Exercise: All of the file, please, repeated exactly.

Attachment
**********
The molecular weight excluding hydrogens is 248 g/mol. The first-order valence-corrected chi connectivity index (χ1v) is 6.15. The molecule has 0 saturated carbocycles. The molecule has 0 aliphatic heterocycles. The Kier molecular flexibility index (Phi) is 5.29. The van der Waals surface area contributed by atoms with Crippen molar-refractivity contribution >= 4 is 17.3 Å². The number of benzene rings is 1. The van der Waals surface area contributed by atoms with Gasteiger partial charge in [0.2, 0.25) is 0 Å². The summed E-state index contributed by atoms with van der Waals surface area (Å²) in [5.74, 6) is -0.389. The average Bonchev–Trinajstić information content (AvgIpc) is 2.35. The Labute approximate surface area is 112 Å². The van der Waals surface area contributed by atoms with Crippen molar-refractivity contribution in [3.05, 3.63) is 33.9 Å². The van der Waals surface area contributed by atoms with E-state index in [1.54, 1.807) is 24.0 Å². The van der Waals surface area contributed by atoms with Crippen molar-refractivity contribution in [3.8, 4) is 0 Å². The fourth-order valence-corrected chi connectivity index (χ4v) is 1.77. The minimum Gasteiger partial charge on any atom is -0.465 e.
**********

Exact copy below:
The molecular weight excluding hydrogens is 248 g/mol. The first-order valence-corrected chi connectivity index (χ1v) is 6.15. The molecule has 0 saturated carbocycles. The molecule has 0 aliphatic heterocycles. The Kier molecular flexibility index (Phi) is 5.29. The van der Waals surface area contributed by atoms with Crippen molar-refractivity contribution >= 4 is 17.3 Å². The number of benzene rings is 1. The van der Waals surface area contributed by atoms with Gasteiger partial charge in [0.2, 0.25) is 0 Å². The summed E-state index contributed by atoms with van der Waals surface area (Å²) in [5.74, 6) is -0.389. The average Bonchev–Trinajstić information content (AvgIpc) is 2.35. The Labute approximate surface area is 112 Å². The van der Waals surface area contributed by atoms with Crippen molar-refractivity contribution in [3.05, 3.63) is 33.9 Å². The van der Waals surface area contributed by atoms with E-state index in [1.54, 1.807) is 24.0 Å². The van der Waals surface area contributed by atoms with Crippen molar-refractivity contribution in [3.8, 4) is 0 Å². The fourth-order valence-corrected chi connectivity index (χ4v) is 1.77. The minimum Gasteiger partial charge on any atom is -0.465 e.